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Light falling on the chitinous layers of a beetle's elytra produces shining colours, which are called structural colours, and they do not fade. This is a concept carmakers are studying for use in car paint. Here, a leaf chafer (Rutelinae family).Photo: Geetha Iyer
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Australian jewel beetle (Julodimorpha bakewelli) trying to copulate with a beer bottle. Researchers found that beetle numbers were declining because the male beetles were dying while trying to mate with the bottles, which they mistook for the female of the species. Australian beer companies solved the problem by changing the design and colour of the bottles.Photo: Courtesy: Darryl Gwynne
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Stag beetle, Prosopocoilus cf. occipitalis.Photo: Geetha Iyer
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Stag beetle, Hexarthrius sp.Photo: Geetha Iyer
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A beetle (family Meloidae) showing reflex bleeding from a joint, that is, it produces the poisonous substance cantharidin. This is a a defence mechanism in many beetles.Photo: Geetha Iyer
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Pollinator beetles in an arum plant.Photo: Geetha Iyer
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Leaf-chewing beetle.Photo: Geetha Iyer
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Defoliator beetle, Calopepla leayana.Photo: Geetha Iyer
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The beetles of the family Chrysomeloidae (leaf beetles) also have iridescent elytra. Here, a leaf beetle of the Merista species.Photo: Geetha Iyer
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The beetles of the family Chrysomeloidae (leaf beetles) also have iridescent elytra. Here, a leaf beetle of the Merista species.Photo: Geetha Iyer
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Insects are capable of adapting to changing habitats as their survival for millions of years has shown. Here, a leaf beetle.Photo: Geetha Iyer
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Insects are capable of adapting to changing habitats as their survival for millions of years has shown. Here, a leaf beetle.Photo: Geetha Iyer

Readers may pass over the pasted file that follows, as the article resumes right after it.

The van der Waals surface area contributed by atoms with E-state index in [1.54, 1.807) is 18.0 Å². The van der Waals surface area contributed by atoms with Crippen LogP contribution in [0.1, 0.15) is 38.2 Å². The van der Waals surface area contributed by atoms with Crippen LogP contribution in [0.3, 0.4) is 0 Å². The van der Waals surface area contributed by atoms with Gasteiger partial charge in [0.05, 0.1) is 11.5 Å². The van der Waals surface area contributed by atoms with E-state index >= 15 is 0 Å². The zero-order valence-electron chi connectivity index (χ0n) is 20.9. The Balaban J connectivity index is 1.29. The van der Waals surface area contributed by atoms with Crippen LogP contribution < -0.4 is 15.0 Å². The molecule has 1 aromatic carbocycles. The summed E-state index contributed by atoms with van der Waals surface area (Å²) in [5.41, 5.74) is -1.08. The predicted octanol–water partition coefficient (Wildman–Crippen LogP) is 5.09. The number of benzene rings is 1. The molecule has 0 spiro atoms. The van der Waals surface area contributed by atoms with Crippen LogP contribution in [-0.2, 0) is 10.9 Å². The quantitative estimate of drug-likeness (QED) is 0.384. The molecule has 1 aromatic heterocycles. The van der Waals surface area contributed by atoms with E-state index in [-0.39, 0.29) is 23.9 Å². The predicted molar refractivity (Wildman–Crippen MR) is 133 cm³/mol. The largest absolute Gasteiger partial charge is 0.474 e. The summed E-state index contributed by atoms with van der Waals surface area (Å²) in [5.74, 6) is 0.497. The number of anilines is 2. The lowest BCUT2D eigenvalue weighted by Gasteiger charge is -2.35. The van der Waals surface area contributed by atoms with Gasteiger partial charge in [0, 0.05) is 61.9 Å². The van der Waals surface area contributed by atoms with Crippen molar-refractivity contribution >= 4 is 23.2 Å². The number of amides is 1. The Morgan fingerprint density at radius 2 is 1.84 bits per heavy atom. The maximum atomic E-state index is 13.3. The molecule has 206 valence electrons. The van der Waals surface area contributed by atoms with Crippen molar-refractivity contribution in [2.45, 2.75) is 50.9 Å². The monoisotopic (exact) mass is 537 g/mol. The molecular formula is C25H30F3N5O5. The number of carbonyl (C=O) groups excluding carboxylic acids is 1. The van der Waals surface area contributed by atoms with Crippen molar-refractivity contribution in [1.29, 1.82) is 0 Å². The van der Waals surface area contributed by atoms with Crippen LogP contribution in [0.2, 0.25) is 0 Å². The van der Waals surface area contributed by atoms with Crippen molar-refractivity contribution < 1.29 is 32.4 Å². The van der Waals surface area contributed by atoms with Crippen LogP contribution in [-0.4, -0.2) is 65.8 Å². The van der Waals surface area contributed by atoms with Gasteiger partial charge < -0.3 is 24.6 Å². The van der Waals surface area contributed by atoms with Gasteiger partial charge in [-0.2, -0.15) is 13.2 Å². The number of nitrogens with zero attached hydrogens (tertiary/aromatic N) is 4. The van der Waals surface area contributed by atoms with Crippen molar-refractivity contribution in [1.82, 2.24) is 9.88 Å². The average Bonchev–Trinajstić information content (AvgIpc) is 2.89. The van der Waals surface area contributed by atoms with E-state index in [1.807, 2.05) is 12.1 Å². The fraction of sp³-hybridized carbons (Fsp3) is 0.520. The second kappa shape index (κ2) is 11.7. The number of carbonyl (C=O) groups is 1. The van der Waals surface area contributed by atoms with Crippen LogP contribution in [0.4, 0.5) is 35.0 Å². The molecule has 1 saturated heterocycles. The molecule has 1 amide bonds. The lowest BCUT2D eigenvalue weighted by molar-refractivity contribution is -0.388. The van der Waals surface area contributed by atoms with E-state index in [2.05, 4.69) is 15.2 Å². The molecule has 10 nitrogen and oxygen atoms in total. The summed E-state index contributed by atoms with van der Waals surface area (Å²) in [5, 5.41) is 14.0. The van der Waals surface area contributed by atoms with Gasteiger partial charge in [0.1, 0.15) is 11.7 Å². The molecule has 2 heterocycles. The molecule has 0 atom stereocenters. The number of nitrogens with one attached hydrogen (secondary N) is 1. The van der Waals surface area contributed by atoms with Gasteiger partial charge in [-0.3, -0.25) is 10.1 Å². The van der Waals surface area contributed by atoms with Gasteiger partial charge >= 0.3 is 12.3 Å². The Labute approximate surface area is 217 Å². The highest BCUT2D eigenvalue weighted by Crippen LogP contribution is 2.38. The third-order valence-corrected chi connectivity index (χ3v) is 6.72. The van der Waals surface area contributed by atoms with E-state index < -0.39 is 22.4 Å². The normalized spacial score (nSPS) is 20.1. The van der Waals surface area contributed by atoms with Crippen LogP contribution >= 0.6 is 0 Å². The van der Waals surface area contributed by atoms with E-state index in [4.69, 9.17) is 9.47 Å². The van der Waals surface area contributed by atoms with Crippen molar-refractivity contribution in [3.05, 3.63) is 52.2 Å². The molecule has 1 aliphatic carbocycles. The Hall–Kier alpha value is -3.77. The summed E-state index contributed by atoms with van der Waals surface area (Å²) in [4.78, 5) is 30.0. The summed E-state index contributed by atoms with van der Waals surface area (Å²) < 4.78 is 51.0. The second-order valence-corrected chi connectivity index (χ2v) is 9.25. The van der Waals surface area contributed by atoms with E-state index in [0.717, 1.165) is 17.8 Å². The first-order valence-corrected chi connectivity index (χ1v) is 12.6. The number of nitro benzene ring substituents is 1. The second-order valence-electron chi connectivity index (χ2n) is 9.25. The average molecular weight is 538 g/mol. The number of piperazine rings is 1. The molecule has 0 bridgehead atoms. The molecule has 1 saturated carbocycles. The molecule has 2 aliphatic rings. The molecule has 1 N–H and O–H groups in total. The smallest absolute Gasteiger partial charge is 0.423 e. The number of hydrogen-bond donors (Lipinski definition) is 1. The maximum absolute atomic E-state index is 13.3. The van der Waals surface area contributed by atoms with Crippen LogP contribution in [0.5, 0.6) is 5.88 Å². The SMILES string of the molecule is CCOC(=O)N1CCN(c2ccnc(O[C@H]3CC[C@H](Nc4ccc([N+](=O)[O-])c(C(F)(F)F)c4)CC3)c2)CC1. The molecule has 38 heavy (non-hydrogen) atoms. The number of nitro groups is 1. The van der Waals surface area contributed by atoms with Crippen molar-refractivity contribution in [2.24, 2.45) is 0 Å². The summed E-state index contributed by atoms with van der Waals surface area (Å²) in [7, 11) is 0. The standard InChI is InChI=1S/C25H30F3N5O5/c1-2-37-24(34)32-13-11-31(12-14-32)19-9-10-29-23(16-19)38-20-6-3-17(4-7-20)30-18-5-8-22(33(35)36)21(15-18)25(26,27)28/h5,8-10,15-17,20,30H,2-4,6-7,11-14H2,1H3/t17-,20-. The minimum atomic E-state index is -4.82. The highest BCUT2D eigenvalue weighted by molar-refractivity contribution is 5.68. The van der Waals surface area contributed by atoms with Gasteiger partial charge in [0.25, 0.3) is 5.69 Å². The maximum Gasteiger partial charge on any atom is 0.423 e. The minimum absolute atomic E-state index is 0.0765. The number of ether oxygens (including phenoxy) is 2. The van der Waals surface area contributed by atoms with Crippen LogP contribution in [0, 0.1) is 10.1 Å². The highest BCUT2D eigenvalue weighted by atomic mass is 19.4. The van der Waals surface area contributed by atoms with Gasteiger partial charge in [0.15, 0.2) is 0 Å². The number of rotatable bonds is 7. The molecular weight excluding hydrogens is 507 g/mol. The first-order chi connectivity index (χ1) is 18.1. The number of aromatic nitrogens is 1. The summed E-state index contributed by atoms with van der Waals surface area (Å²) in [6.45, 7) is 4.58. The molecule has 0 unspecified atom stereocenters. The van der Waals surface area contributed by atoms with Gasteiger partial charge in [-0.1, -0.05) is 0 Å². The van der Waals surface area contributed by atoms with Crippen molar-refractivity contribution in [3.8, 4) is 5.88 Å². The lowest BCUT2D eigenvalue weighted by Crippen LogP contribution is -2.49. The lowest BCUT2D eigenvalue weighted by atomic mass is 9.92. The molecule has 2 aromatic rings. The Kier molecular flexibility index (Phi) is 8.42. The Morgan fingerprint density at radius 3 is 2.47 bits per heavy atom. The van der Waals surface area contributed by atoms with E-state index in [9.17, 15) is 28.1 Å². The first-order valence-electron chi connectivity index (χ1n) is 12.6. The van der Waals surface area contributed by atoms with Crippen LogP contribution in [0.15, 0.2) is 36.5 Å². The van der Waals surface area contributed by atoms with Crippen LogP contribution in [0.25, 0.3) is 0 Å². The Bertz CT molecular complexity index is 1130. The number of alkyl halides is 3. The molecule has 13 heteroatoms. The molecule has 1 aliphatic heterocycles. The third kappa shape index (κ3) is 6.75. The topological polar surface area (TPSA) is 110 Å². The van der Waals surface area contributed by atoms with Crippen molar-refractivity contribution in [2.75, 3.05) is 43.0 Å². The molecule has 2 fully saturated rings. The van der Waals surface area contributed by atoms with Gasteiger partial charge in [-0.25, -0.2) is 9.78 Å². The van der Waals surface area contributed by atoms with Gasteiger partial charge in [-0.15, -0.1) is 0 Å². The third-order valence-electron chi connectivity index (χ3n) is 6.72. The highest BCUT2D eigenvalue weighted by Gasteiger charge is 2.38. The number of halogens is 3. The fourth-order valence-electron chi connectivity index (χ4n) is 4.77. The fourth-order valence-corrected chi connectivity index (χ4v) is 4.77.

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Studies indicate that the diversity of dung beetles is on the decline in India and in Europe. Dung beetle, Paragymnopleurus sp.
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Studies indicate that the diversity of dung beetles is on the decline in India and in Europe. Dung beetle, Copris magicus.Photo: Geetha Iyer
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Studies indicate that the diversity of dung beetles is on the decline in India and in Europe. The elephant dung beetle, Heliocopris dominus.Photo: Geetha Iyer
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Dead prawns cleaned up in 30 minutes by scavenging scarab beetles in a forest in Arunachal Pradesh. The site at 7:30 p.m.Photo: Geetha Iyer
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Dead prawns cleaned up in 30 minutes by scavenging scarab beetles in a forest in Arunachal Pradesh. The site at 9 p.m.Photo: Geetha Iyer
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White beetle.Photo: Geetha Iyer
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Palm weevil, Rhynchophorus ferrugineus.Photo: Geetha Iyer
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A weevil pest on an okra (ladies' finger) plant.Photo: Geetha Iyer
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Leaf-rolling weevil, family Attelabidae.Photo: Geetha Iyer
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The elytra of weevils are so finely designed that any sculptor who sees them would likely break into a dervish whirl.Photo: Geetha Iyer
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The elytra of weevils are so finely designed that any sculptor who sees them would likely break into a dervish whirl.Photo: Geetha Iyer
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The elytra of weevils are so finely designed that any sculptor who sees them would likely break into a dervish whirl.Photo: Geetha Iyer